The history behind Toowong’s iconic ‘Foley House’

Dating back to the late colonial period, the land upon which ‘Foley House’ rests was owned by Elizabeth Hockings and her husband Albert Hockings. A mover and shaker in political circles, Albert was a Queensland politician, Member of the Queensland Legislative Assembly and an alderman of the Brisbane Town Council. He was the fifth mayor of Brisbane for the first term in 1865, and returned in 1867 as the seventh mayor to serve for the second term.

Extending his interests to real estate, Albert subdivided a portion of the acreage and named it ‘The Terraces, Toowong.’ Toowong was already recognised for its fashionable villa estates, desired by the elite, so he seized the opportunity between 1870 and 1900 to sell these residential lots.

In 1903 an electric tram service was introduced and the journey from Milton Road to the terminus travelled along Woodstock Road. The route was aptly termed ‘The Terraces’.

Foley House taken in 1920

Standing proudly on a picturesque 1,465sqm corner allotment, historic ‘Foley House’ boldly reflects the grandeur of the Federation era. Built circa 1910, only three families have resided in this stately residence. The second in the line of ownership was Clare Bridget Foley. Born 1913, Clare was the daughter of an Ipswich lawyer and in 1939 she was the fourth woman to be admitted as a Solicitor in the Supreme Court of Queensland.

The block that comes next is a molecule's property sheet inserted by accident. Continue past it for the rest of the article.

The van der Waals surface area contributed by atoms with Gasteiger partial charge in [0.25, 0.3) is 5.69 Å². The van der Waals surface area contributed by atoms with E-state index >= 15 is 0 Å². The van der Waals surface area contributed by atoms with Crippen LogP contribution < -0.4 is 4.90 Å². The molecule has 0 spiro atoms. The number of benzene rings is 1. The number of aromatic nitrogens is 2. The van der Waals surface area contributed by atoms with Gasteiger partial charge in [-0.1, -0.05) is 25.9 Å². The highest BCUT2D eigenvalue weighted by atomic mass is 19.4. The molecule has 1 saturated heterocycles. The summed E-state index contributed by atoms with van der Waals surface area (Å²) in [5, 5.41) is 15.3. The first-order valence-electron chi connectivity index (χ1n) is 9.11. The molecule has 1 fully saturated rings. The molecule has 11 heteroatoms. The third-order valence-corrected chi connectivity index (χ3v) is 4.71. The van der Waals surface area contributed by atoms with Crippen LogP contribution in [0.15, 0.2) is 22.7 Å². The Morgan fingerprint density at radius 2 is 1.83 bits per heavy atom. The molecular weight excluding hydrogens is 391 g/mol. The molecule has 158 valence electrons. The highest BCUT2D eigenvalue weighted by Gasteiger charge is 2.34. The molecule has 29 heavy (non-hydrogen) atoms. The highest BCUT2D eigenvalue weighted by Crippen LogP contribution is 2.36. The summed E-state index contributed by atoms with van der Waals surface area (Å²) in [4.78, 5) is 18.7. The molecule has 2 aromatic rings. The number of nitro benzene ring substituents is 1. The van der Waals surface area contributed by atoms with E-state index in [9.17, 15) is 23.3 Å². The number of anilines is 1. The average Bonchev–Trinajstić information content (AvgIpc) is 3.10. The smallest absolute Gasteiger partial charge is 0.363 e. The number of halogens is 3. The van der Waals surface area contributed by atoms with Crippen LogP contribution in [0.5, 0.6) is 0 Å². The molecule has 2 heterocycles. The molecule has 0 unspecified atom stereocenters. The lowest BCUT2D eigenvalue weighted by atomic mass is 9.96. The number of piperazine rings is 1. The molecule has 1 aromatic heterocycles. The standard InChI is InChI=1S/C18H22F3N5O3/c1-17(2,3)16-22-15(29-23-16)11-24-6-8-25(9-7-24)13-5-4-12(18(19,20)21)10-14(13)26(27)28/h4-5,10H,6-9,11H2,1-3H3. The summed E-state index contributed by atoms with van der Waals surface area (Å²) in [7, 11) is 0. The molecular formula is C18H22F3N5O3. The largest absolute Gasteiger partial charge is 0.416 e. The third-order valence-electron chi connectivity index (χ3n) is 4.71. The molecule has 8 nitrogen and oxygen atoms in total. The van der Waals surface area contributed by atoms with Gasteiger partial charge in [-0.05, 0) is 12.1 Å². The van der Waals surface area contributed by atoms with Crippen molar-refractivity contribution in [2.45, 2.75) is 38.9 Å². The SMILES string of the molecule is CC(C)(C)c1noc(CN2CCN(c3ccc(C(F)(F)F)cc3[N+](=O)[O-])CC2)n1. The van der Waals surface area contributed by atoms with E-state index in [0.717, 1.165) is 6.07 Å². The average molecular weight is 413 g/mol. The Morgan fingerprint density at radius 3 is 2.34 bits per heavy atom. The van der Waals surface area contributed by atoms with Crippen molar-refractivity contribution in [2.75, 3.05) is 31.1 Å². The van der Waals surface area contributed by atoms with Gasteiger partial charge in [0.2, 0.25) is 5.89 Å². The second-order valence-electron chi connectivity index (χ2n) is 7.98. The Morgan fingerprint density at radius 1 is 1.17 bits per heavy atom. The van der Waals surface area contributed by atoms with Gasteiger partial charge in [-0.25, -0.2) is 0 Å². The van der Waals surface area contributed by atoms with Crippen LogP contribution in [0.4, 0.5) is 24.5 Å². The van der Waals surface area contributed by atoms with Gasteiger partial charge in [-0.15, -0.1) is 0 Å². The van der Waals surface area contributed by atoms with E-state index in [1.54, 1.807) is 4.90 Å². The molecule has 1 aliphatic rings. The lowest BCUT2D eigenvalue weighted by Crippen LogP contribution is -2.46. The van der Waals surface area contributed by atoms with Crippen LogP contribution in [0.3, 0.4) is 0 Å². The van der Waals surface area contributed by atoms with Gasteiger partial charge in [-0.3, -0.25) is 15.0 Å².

‘Foley House’ was home to Clare, her husband Thomas Michael Foley and their children. One can imagine the status of this magnificent home and the affluent lifestyle that it afforded. Toowong was a suburb known for its wealthy upper middle class citizens, who worked in the city and socialised together. No exception, the Foley’s were entrenched in the St Ignatius Toowong parish and widely respected in the business community. With Clare’s lineage deeply ingrained in law, they were well established in Brisbane’s exclusive cliques.

Through adversity and prosperity, it was a joyous, yet ambitious life for Clare. Her contribution to the legal system, which continued well into the 1990s, is documented in numerous university and law publications.

With everyone pursuing their vocation, and her husband Thomas long gone after passing away in 1983, Clare faced life on her own from 1992. Seeking company, she threw open the doors of her home to the Sisters of Mercy, while their convent ‘Goldicott House’ was undergoing renovation. She appreciated their companionship and the opportunity to provide comfortable lodgings for the nuns.

Sadly after her death in 1998, Clare’s sons declined the offer to inherit the house and it sat empty. In the year 2000, it was eventually sold with the stipulation that the purchaser had to be a St Ignatius Toowong family. Not wasting any time, a buyer met the criteria and the transaction was executed off market.